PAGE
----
Wildlife Exemption for Wildlife Management in Texas

Question: “We own 84 acres in Texas and are interested in wildlife management as well as acquiring a wildlife exemption. I’m meeting with a wildlife biologist next week to talk about our property as well as the neighboring 258 acres, which my relative owns. I was thinking that combining these two properties would give us about 350 acres under wildlife management. It’s not a ton, but we are interested in doing anything we can to help wildlife in our area. I figure it will not hurt the deer hunting either.

I know that it would be even better if we could get some additional neighboring landowners to co-op with us for wildlife management, but we will start with us. If we already have an ag exemption on our place can we still apply for the wildlife tax exemption as well? Can a landowner have only one of these exemptions a property or can you have both exemptions to get more of a tax break?”

Wildlife Tax Exemption in Texas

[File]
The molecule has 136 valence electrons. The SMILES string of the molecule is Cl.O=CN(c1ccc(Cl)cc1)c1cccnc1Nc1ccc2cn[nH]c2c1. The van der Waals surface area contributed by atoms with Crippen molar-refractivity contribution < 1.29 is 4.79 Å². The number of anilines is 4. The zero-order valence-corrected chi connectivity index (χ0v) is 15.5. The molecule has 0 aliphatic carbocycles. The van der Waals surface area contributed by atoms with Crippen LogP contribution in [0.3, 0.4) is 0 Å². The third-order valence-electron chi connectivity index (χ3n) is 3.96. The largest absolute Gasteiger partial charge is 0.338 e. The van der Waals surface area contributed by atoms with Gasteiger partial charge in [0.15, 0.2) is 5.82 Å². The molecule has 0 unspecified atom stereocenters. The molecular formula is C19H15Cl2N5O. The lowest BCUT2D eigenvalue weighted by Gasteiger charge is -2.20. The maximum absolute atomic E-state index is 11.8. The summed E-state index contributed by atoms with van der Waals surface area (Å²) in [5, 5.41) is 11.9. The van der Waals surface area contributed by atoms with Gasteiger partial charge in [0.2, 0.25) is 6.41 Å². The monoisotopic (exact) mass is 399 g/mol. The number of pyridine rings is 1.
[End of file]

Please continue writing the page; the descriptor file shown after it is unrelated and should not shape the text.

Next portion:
Wildlife Management Pro: Landowners in Texas are fortunate to have the option of obtaining wildlife tax valuation on their lands. The wildlife valuation, which most people refer to as the wildlife exemption, allows landowners to maintain ag taxes on their property without performing traditional farming or ranching practices. Neither of the tax valuations actually exempts you from tax, so it’s kind of a misnomer.

The ag tax valuation and the wildlife tax valuation are the same tax rate. These are much better than other tax rates because they are the lowest a landowner can possibly get. If you have an ag “exemption” on your property then you can apply and receive a wildlife “exemption”. You can only have one tax valuation rate.

To convert your land to the wildlife tax valuation you must develop a wildlife management plan that identifies the habitat management activities you will perform and for which wildlife species and then file the plan with the county tax appraisal district. Once filed, the landowner performs the wildlife management practices on an annual basis and the landowner continues to receive the ag tax valuation rate, but for managing wildlife habitat instead of farming/ranching.

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